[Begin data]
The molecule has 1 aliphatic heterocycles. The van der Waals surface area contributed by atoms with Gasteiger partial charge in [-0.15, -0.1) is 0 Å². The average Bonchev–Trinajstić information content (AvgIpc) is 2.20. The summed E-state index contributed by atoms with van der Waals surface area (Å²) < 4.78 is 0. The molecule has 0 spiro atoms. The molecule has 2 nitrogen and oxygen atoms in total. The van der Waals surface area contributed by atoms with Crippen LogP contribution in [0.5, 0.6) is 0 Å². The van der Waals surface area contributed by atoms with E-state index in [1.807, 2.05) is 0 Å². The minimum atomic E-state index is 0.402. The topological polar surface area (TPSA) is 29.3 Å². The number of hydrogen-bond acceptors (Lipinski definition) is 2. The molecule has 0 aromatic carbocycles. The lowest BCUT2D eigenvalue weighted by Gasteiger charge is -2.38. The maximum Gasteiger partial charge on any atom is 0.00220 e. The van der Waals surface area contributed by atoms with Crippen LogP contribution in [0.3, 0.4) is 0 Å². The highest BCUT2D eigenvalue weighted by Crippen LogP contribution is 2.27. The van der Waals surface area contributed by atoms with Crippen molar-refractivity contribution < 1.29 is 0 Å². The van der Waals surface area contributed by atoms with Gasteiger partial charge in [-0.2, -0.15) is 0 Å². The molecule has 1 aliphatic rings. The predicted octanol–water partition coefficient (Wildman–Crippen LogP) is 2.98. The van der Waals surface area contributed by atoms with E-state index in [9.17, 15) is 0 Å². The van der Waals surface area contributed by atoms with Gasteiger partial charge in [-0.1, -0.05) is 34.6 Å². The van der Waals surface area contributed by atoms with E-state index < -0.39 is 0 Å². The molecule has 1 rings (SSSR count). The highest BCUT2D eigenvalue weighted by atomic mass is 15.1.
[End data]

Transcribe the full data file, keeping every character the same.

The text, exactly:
The molecule has 1 aliphatic heterocycles. The van der Waals surface area contributed by atoms with Gasteiger partial charge in [-0.15, -0.1) is 0 Å². The average Bonchev–Trinajstić information content (AvgIpc) is 2.20. The summed E-state index contributed by atoms with van der Waals surface area (Å²) < 4.78 is 0. The molecule has 0 spiro atoms. The molecule has 2 nitrogen and oxygen atoms in total. The van der Waals surface area contributed by atoms with Crippen LogP contribution in [0.5, 0.6) is 0 Å². The van der Waals surface area contributed by atoms with E-state index in [1.807, 2.05) is 0 Å². The minimum atomic E-state index is 0.402. The topological polar surface area (TPSA) is 29.3 Å². The number of hydrogen-bond acceptors (Lipinski definition) is 2. The molecule has 0 aromatic carbocycles. The lowest BCUT2D eigenvalue weighted by Gasteiger charge is -2.38. The maximum Gasteiger partial charge on any atom is 0.00220 e. The van der Waals surface area contributed by atoms with Crippen LogP contribution in [0.3, 0.4) is 0 Å². The highest BCUT2D eigenvalue weighted by Crippen LogP contribution is 2.27. The van der Waals surface area contributed by atoms with Crippen molar-refractivity contribution < 1.29 is 0 Å². The van der Waals surface area contributed by atoms with Gasteiger partial charge in [-0.2, -0.15) is 0 Å². The molecule has 1 aliphatic rings. The predicted octanol–water partition coefficient (Wildman–Crippen LogP) is 2.98. The van der Waals surface area contributed by atoms with E-state index in [9.17, 15) is 0 Å². The van der Waals surface area contributed by atoms with Gasteiger partial charge in [-0.1, -0.05) is 34.6 Å². The van der Waals surface area contributed by atoms with E-state index < -0.39 is 0 Å². The molecule has 1 rings (SSSR count). The highest BCUT2D eigenvalue weighted by atomic mass is 15.1.